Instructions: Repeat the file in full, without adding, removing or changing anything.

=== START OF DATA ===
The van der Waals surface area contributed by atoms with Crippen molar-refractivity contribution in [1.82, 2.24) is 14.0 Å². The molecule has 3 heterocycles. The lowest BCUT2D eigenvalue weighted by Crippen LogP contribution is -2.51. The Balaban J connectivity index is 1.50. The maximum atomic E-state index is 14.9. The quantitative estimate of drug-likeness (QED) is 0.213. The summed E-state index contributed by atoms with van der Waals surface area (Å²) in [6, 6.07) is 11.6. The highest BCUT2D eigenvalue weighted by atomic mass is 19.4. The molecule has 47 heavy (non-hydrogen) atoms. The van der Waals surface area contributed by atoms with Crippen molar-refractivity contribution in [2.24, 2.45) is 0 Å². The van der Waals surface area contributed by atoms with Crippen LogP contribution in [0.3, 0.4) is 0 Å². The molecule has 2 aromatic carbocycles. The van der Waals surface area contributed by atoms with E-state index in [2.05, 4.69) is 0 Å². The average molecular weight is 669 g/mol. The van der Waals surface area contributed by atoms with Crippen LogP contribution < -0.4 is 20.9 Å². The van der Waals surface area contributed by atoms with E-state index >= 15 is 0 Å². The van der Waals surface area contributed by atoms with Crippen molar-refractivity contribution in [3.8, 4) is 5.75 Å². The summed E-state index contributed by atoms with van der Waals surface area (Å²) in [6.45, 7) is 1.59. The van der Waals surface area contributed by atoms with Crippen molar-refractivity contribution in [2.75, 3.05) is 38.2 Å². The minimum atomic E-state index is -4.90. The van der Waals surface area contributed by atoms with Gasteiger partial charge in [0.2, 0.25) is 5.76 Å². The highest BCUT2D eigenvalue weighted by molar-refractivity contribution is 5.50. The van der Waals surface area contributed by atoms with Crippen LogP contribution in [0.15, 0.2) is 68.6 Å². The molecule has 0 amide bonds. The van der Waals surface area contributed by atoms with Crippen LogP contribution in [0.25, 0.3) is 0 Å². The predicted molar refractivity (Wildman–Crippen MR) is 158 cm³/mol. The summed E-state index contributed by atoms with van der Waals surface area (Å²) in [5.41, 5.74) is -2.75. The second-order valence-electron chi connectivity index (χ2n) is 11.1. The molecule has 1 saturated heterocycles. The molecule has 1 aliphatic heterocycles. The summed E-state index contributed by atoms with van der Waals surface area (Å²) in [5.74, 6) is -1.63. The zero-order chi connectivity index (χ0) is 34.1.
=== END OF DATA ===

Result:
The van der Waals surface area contributed by atoms with Crippen molar-refractivity contribution in [1.82, 2.24) is 14.0 Å². The molecule has 3 heterocycles. The lowest BCUT2D eigenvalue weighted by Crippen LogP contribution is -2.51. The Balaban J connectivity index is 1.50. The maximum atomic E-state index is 14.9. The quantitative estimate of drug-likeness (QED) is 0.213. The summed E-state index contributed by atoms with van der Waals surface area (Å²) in [6, 6.07) is 11.6. The highest BCUT2D eigenvalue weighted by atomic mass is 19.4. The molecule has 47 heavy (non-hydrogen) atoms. The van der Waals surface area contributed by atoms with Crippen molar-refractivity contribution in [2.24, 2.45) is 0 Å². The van der Waals surface area contributed by atoms with Crippen LogP contribution in [0.3, 0.4) is 0 Å². The molecule has 2 aromatic carbocycles. The van der Waals surface area contributed by atoms with E-state index in [2.05, 4.69) is 0 Å². The average molecular weight is 669 g/mol. The van der Waals surface area contributed by atoms with Crippen LogP contribution < -0.4 is 20.9 Å². The van der Waals surface area contributed by atoms with E-state index >= 15 is 0 Å². The van der Waals surface area contributed by atoms with Crippen molar-refractivity contribution in [3.8, 4) is 5.75 Å². The summed E-state index contributed by atoms with van der Waals surface area (Å²) in [6.45, 7) is 1.59. The van der Waals surface area contributed by atoms with Crippen molar-refractivity contribution in [2.75, 3.05) is 38.2 Å². The minimum atomic E-state index is -4.90. The van der Waals surface area contributed by atoms with Gasteiger partial charge in [0.2, 0.25) is 5.76 Å². The highest BCUT2D eigenvalue weighted by molar-refractivity contribution is 5.50. The van der Waals surface area contributed by atoms with Crippen LogP contribution in [0.15, 0.2) is 68.6 Å². The molecule has 0 amide bonds. The van der Waals surface area contributed by atoms with Crippen LogP contribution in [0.25, 0.3) is 0 Å². The predicted molar refractivity (Wildman–Crippen MR) is 158 cm³/mol. The summed E-state index contributed by atoms with van der Waals surface area (Å²) in [5.41, 5.74) is -2.75. The second-order valence-electron chi connectivity index (χ2n) is 11.1. The molecule has 1 saturated heterocycles. The molecule has 1 aliphatic heterocycles. The summed E-state index contributed by atoms with van der Waals surface area (Å²) in [5.74, 6) is -1.63. The zero-order chi connectivity index (χ0) is 34.1.